Corruption in Kenya | Police Service Under Check

Photo by R∂lf Κλενγελ

Photo by R∂lf Κλενγελ

 

In Kenya, the police force has contributed significantly to corruption. Many policemen are underpaid which leads to a dilemma that can result in corruption. The corrupt police are unaware that their selfish acts have caused a large amount of misfortune on citizens that desperately need aid.

According to a recent survey, the East African Bribery Index Report by Transparency International, 92 percent of civilians in Kenya ranked their police as the most corrupt and many of them have paid a bribe to their police during the last 12 months. Ever thought why? Usually, civilians are extorted, into paying police for access to various services such as to speed up the service, for swiftness of the rightful legal process, to avoid problems with the authorities. Some even bribe to avoid paying full sum of the service, to escape legal actions taken against them, to access information, to avoid judicial punishments among other reasons.

There are some victims who do not report as they claim that they did not know where to report, they have cultivated the culture of knowing that no action would be taken even if they reported the case, had no knowledge that there is the need to report, fear of intimidation, the institution to report was inaccessible among other reasons.

I always ask myself if corruption is ingrained in our culture, our way of life.

We should object the idea that corruption is our way forward, we can fight corruption through countless and promising mechanisms. An example is through advocacy aid aimed at enhancing better transparency and integrity, stimulate accountability to the public by the police force, identify existing social networks, structures, organizations, social  institutions and use them as a vehicle for communication to the citizens advocating against corruption, embark on encouraging the public to promote a corruption free society, interview and document ex-officers on their experiences working in the police force and if they accepted any form of bribery, reasons for accepting bribery.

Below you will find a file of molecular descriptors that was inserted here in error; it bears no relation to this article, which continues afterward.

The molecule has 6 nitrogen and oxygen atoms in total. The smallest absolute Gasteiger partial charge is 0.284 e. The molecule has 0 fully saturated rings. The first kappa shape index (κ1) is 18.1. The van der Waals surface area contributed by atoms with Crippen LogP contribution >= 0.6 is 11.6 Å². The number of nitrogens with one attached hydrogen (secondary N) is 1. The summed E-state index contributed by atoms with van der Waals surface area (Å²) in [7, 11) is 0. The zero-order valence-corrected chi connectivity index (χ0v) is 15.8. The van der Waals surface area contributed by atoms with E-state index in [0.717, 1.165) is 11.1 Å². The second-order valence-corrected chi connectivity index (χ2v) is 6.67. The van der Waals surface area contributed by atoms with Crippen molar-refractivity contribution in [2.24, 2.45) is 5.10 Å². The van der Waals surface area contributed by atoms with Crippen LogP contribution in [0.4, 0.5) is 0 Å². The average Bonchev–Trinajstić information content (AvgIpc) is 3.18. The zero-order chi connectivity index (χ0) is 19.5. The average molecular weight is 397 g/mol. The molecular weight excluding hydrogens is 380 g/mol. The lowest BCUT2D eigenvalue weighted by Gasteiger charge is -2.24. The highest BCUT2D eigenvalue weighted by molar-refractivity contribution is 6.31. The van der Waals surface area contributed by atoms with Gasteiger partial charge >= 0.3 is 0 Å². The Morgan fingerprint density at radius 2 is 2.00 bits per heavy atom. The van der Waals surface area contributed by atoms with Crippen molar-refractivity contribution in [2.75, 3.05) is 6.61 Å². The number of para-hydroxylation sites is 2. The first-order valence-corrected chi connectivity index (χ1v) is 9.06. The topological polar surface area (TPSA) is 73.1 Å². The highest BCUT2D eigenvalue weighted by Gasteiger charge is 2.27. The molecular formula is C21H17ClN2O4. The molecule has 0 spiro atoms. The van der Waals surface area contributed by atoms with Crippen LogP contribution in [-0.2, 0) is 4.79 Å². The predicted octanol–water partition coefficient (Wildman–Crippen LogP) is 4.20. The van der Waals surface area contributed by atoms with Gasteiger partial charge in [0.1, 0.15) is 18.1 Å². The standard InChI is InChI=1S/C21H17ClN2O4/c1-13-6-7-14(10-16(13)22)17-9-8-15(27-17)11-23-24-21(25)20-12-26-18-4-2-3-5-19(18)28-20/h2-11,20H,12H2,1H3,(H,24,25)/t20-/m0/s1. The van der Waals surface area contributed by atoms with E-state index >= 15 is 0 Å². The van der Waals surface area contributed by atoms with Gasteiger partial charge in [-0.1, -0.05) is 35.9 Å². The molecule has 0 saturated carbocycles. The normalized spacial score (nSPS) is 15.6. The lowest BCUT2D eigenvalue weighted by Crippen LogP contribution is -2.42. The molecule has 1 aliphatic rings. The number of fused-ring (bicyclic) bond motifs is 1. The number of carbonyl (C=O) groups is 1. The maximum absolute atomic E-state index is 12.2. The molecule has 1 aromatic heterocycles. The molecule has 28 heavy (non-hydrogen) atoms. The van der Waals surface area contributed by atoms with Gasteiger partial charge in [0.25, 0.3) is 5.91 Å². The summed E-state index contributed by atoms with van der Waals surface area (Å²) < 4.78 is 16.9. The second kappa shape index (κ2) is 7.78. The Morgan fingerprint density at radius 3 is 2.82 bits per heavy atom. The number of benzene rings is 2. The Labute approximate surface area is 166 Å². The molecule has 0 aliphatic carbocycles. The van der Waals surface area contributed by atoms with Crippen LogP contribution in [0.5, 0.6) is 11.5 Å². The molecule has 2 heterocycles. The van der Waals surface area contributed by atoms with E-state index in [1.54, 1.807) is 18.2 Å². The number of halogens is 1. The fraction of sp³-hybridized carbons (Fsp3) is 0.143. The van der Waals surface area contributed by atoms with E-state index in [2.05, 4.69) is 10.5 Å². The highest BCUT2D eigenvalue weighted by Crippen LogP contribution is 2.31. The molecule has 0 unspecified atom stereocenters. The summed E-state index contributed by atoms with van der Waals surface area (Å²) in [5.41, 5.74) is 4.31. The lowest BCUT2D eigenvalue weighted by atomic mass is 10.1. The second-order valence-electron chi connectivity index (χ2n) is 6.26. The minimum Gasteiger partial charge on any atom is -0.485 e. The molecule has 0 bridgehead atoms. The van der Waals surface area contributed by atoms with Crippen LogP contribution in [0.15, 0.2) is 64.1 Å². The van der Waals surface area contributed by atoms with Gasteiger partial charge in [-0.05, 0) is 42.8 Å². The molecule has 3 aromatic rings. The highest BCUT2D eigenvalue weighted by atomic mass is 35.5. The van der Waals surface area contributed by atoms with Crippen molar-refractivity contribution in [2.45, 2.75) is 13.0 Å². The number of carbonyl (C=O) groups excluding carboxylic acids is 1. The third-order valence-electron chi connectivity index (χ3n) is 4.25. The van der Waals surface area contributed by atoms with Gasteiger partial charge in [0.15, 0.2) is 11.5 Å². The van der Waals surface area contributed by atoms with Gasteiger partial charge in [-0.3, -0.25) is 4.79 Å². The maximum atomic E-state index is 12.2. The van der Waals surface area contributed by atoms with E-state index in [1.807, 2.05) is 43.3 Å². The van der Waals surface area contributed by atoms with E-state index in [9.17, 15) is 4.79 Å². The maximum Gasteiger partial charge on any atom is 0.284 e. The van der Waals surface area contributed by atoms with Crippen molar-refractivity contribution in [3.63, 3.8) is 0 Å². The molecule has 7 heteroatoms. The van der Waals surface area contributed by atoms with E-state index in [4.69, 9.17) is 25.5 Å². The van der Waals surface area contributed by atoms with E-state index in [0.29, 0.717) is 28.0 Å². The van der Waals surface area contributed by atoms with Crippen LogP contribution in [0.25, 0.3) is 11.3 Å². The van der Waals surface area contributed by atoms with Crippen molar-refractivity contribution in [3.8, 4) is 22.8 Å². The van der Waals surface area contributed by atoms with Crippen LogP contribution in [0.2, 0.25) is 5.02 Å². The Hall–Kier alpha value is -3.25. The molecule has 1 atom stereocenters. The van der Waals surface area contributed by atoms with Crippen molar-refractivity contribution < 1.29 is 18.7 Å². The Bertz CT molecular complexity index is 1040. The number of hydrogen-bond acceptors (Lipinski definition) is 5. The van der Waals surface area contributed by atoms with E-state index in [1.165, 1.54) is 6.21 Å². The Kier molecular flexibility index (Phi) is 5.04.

The public should give confidence to the social environment to dismiss the stigma attached to police service and bribery, research on how far the police service have undergone training and how effective the most recent trainings have been for the police officers. Has the training encouraged integrity and transparency? Investigations with a more effective judicial climate need to be put in place.

The time is now to wrestle the submission to corruption which has led to lack of confidence in our police force and unfortunately led to vulnerability for the citizens through insecurity. We should unite for the power rested in human dignity, freedom and solidarity so that we can confront and meet the end of police corruption in our beloved country Kenya.

 

By Natasha El-kathiri, a Regional Intern at WYA Africa.

Featured photo by R∂lf Κλενγελ.